And hey, isn’t it nice to state “Four years of Ruby experience” in your CV? (No, mine isn’t public.)

NP: Silver Jews—Like Like The The The Death

01sep2005 · BlogYesterDay

How embarrassing, I really forgot to post my Blogday 2005 list yesterday. Since it didn’t get worse over night, however, there you are. Five not-that-well-known blogs that cover topics untouched by this blog (at least, most do):

  • simpl(e)y done is a blog focusing on minimalistic design, websites and user interfaces. That said, it is of course an example on its own. Highly recommended for those that don’t like the creeping featuritis all around.

  • Projectionist is the tumblelog of the guys at ionist and blends—just like Anarchaia—great links, beautiful imagery and insightful quotes with funny IRC lines into a great mix.

  • Der digitale Lumpensammler collects weird stuff from all over the net and kind of proves what crazy stuff that you never thought of actually exists. Please, think before clicking on links, not everything is worksafe and some stuff is pretty disgusting.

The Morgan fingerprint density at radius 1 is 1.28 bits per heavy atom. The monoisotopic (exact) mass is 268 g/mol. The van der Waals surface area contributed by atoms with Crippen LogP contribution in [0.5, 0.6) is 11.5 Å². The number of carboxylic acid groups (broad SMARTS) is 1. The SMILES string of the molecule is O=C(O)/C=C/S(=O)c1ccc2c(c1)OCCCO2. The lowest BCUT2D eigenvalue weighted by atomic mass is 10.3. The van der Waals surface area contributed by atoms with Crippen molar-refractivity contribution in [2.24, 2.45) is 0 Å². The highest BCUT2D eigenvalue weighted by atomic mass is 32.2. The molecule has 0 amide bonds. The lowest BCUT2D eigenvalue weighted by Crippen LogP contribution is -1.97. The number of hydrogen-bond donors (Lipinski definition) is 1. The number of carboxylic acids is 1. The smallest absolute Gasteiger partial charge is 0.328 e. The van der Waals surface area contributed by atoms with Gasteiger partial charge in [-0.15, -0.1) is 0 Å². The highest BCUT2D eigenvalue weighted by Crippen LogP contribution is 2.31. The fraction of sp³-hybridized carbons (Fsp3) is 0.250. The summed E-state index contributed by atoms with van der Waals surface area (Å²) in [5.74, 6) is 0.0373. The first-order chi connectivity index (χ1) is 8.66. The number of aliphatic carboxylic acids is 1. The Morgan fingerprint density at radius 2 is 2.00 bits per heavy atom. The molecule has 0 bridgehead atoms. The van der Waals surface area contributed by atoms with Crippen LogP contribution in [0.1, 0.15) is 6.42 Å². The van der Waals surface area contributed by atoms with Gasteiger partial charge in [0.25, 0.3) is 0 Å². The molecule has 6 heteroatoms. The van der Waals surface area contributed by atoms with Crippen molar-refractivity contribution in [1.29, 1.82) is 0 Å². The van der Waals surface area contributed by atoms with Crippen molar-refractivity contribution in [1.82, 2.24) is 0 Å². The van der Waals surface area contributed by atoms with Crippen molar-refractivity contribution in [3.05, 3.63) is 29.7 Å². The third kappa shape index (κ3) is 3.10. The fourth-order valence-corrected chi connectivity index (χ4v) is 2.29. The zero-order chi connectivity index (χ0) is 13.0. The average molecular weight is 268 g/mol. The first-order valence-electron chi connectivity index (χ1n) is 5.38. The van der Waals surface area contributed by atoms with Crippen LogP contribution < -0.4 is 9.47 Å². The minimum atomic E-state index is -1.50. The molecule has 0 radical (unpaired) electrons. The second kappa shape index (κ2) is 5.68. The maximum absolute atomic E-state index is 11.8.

• Smallthought is the blog of Avi Bryant’s new venture and the place he reasons about radically tailorable software, the long tail of end-user applications, “misuse” of spreadsheets and what can be done to help it. Not recently updated, but I hope he’s just busy and the idea is not dead yet.

  • Schmu! is the mostly german LiveJournal (uh) of wiesu, and features both photography of the city in interesting perspectives (say, everything reflected in a puddle) as well as insightful and partly social-critic posts about life (those of the kind that you could attribute to Jack D. M. Bierki, but more about that later). For example: “After each yoga lession I think: wow, there are a lot more muscles I didn’t know I don’t have.”

That’s it, I hope you like my selection and happy reading (and blogging, of course)!

NP: Silver Jews—Night Society